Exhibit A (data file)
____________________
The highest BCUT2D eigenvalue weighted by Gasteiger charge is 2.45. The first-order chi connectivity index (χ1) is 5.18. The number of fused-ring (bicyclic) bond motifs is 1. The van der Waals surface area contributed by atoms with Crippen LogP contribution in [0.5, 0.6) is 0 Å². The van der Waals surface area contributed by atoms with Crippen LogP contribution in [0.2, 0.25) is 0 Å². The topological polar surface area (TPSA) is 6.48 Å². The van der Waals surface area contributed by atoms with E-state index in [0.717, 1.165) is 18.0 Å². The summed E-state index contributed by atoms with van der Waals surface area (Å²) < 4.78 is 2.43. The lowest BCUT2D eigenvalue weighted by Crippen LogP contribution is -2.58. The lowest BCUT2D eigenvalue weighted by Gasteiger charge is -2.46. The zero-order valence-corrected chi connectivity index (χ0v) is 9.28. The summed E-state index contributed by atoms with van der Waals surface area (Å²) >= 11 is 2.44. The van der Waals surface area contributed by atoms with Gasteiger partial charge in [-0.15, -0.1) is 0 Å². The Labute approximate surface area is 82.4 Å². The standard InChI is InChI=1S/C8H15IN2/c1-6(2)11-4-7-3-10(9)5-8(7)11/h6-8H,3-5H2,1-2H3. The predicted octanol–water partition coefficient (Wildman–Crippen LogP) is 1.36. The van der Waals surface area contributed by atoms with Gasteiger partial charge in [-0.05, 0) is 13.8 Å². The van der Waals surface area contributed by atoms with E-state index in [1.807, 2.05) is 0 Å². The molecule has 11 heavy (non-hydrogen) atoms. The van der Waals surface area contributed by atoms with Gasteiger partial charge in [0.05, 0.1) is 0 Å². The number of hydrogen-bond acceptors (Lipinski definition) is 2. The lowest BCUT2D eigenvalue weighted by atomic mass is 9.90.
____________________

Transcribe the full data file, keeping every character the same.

The highest BCUT2D eigenvalue weighted by Gasteiger charge is 2.45. The first-order chi connectivity index (χ1) is 5.18. The number of fused-ring (bicyclic) bond motifs is 1. The van der Waals surface area contributed by atoms with Crippen LogP contribution in [0.5, 0.6) is 0 Å². The van der Waals surface area contributed by atoms with Crippen LogP contribution in [0.2, 0.25) is 0 Å². The topological polar surface area (TPSA) is 6.48 Å². The van der Waals surface area contributed by atoms with E-state index in [0.717, 1.165) is 18.0 Å². The summed E-state index contributed by atoms with van der Waals surface area (Å²) < 4.78 is 2.43. The lowest BCUT2D eigenvalue weighted by Crippen LogP contribution is -2.58. The lowest BCUT2D eigenvalue weighted by Gasteiger charge is -2.46. The zero-order valence-corrected chi connectivity index (χ0v) is 9.28. The summed E-state index contributed by atoms with van der Waals surface area (Å²) >= 11 is 2.44. The van der Waals surface area contributed by atoms with Gasteiger partial charge in [-0.15, -0.1) is 0 Å². The Labute approximate surface area is 82.4 Å². The standard InChI is InChI=1S/C8H15IN2/c1-6(2)11-4-7-3-10(9)5-8(7)11/h6-8H,3-5H2,1-2H3. The predicted octanol–water partition coefficient (Wildman–Crippen LogP) is 1.36. The van der Waals surface area contributed by atoms with Gasteiger partial charge in [-0.05, 0) is 13.8 Å². The van der Waals surface area contributed by atoms with E-state index in [1.807, 2.05) is 0 Å². The molecule has 11 heavy (non-hydrogen) atoms. The van der Waals surface area contributed by atoms with Gasteiger partial charge in [0.05, 0.1) is 0 Å². The number of hydrogen-bond acceptors (Lipinski definition) is 2. The lowest BCUT2D eigenvalue weighted by atomic mass is 9.90.